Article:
I’d like to focus in on the fact that our development and redevelopment residential programs are currently very active and provide a brief overview on some of the key projects. Construction began in Q2 2016 on Fifth and Third East Village in Calgary. This mixed use project will include approximately 184,000 square feet of retail space that will be anchored by Loblaws City Market and Shoppers Drug Mart. The project is expected to be completed in 2020. Embassy BOSA will be developing two residential towers above the commercial portion of the property.

Construction began in Q2 2016 at Bathurst College Centre in Toronto. This grocery anchored property will be developed into a four storey, 146,000 square foot mixed use to retail office building and is expected to be completed in 2018. At King-Portland Centre in Toronto, the lease is complete with Shopify for 112,000 square feet of office space in the second quarter. Construction on this mixed use development began in Q2 2016 and is expected to be completed in 2018.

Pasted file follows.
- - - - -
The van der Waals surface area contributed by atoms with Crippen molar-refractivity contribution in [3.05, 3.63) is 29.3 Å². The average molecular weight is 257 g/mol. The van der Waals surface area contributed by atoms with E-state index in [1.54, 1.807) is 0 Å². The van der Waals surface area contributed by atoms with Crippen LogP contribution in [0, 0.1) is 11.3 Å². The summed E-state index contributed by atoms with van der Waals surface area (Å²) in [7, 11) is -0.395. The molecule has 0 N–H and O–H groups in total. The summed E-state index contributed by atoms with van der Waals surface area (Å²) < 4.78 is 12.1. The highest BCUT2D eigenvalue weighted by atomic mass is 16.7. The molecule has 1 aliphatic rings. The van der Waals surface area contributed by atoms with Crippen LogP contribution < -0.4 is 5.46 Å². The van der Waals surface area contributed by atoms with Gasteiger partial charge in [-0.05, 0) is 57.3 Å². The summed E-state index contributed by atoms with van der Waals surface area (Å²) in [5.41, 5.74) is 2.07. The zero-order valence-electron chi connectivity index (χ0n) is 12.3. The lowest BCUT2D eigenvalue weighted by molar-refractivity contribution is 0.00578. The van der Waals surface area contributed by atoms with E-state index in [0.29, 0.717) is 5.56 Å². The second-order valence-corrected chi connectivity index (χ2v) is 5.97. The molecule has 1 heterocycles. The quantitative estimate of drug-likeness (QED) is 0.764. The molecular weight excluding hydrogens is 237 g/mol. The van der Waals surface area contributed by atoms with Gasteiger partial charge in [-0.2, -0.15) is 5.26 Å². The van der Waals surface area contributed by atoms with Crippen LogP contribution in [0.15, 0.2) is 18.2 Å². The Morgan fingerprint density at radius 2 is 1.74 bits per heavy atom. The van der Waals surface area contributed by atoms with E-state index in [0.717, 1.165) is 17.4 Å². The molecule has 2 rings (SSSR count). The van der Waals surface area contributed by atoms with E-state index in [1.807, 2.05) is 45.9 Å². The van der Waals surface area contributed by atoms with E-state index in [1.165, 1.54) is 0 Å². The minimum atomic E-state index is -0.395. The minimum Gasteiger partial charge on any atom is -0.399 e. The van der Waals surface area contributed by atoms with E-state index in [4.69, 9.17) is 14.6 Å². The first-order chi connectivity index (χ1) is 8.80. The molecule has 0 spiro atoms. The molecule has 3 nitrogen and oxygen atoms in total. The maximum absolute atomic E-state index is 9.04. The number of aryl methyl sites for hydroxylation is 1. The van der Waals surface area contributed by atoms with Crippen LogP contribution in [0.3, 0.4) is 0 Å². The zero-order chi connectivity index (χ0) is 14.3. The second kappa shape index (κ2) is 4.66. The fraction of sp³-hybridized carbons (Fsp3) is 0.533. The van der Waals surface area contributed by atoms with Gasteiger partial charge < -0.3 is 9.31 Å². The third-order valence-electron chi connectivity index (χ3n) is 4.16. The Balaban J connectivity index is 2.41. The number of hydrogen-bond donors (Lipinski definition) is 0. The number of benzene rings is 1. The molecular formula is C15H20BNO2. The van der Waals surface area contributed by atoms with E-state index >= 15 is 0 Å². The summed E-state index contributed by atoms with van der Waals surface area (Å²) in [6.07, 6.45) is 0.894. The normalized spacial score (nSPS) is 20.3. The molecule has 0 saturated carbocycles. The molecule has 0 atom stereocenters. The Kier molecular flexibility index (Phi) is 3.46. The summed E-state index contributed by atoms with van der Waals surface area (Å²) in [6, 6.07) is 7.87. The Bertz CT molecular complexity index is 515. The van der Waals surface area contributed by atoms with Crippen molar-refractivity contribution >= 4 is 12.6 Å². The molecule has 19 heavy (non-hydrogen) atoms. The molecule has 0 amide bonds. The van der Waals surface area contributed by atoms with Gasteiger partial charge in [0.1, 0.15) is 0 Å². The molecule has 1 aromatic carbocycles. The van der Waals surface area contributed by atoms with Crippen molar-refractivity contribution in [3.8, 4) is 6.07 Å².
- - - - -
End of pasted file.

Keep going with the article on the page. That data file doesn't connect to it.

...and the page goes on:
Construction will began in Q3 2016, at 491 College Street in Toronto. This 25,000 square foot mixed use retail and office project will be anchored by LCBO and is expected to be completed in Q2 2018. The development is important as they relocate LCBO from 555 College Street site, which evolves to complete a 56,000 square foot rental/residential development that will begin in 2018. Construction is nearing completion on 135,000 square feet on the third phase at East Hills in Calgary. Seven large format tenants will open in the third and fourth quarter of 2016.